elle cuardaigh

You’re better off (adopted)

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“Your mother was probably 16 and got pregnant after the prom. You’re better off adopted.”
“Your real parents were still in high school. You’re lucky a married couple raised you.”
“Your mother never would have been able to finish school or get ahead, and she would have dragged you down with her. She gave you up so both of you could have a better life. Be grateful.”

This is what people automatically think when they picture a “birth mother”. A teen mom, like the TV show but with some ABC After School Special sermonizing mixed with made-for Lifetime channel drama. In other words, a train wreck. I have been told in serious tones that my teenage parents had no business even thinking of keeping me — that it was for my own good to be relinquished.

The amazing thing about these statements is that my birth parents were 29 and 30 when I was born. People just assume they must have been “stupid teenagers with raging hormones and no clue as to what birth control was”.

Let me ‘splain something to you.

My birth mother was properly raised in an affluent home, a Christian, and divorced. She had a young daughter (who she was bringing up just fine, thank you), a bachelor’s degree, and career. She was cultured, well-mannered, and intelligent.

My birth father was a happily married father of three, a coach and mentor of youth, had a master’s degree in education, served his country, was smart, driven, and from all accounts, very likeable.

(So how did I “happen”? Read the book.)

My adoptive mother was also well-raised and a Christian. Due to poor health she never finished high school, and went on to work mainly as a waitress, then as a homemaker. She was beautiful and everyone loved her.

My adoptive father was the hardest-working man I’ve ever known. Like his wife, he was raised on a farm during the Depression, so although they were poor they never went hungry. He did moderately well in school, was self-taught as a mechanic and very successful in that profession. They both loved kids.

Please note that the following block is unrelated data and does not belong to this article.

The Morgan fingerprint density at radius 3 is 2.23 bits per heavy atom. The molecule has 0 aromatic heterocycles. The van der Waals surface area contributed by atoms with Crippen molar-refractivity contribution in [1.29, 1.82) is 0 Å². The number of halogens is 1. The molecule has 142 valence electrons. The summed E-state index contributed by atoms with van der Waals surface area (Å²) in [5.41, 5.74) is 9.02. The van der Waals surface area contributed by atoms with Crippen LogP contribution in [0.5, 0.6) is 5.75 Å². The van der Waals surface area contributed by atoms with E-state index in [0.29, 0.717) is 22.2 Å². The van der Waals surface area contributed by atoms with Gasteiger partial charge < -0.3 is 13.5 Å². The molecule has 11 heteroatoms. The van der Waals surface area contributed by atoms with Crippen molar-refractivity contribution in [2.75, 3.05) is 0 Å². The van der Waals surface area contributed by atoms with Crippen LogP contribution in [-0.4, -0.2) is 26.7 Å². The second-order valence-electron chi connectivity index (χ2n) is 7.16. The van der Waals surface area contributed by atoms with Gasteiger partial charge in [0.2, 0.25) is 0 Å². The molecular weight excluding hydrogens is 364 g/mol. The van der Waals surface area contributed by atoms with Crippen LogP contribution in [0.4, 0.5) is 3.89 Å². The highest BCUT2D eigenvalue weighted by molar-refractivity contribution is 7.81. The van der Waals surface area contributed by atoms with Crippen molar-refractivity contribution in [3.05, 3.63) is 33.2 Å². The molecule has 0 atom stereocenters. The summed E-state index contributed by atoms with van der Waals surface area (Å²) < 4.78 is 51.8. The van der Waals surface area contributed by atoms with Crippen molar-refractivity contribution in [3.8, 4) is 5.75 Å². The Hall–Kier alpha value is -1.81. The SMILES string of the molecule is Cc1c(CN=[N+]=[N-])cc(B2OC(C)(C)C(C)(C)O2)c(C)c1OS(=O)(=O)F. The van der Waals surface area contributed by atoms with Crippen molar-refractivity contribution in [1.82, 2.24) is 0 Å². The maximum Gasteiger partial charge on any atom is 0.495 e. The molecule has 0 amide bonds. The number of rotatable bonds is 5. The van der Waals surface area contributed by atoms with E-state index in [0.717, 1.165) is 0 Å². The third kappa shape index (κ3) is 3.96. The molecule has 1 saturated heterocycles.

So let’s look at those assumptions again:

Birth mom: College educated and employed.
Adoptive mom: Did not finish high school and no job.

B-mom: Born-again Christian.
A-mom: Born-again Christian.

B-mom: Divorced, but married again soon after my birth and is still married.
A-mom: Married, but died miserably before I started high school.

B-mom: Three children raised are all law-abiding, successful people.
A-mom: Eldest son was in every group home and prison in Washington State, and the stress ultimately killed her.

If my birth mother had raised me, I would have been the same person, only I would have felt rooted. I would have had the same opportunities, maybe even better ones. I would have grown up with a sister. I would have known my grandparents before they were lost to old age and dementia. I would not have constantly worried that I could be traded in for something better. I would not have grown up afraid to enter my own house, for fear of the violent sociopath I had to live with.

Tell me how I was better off. Even if my mother had not remarried, tell me how my adoptive family was superior.

It’s complicated. Can we start there? Can we have this discussion? Or will you once again tell me about my life?

Elle Cuardaigh is author of The Tangled Red Thread

 

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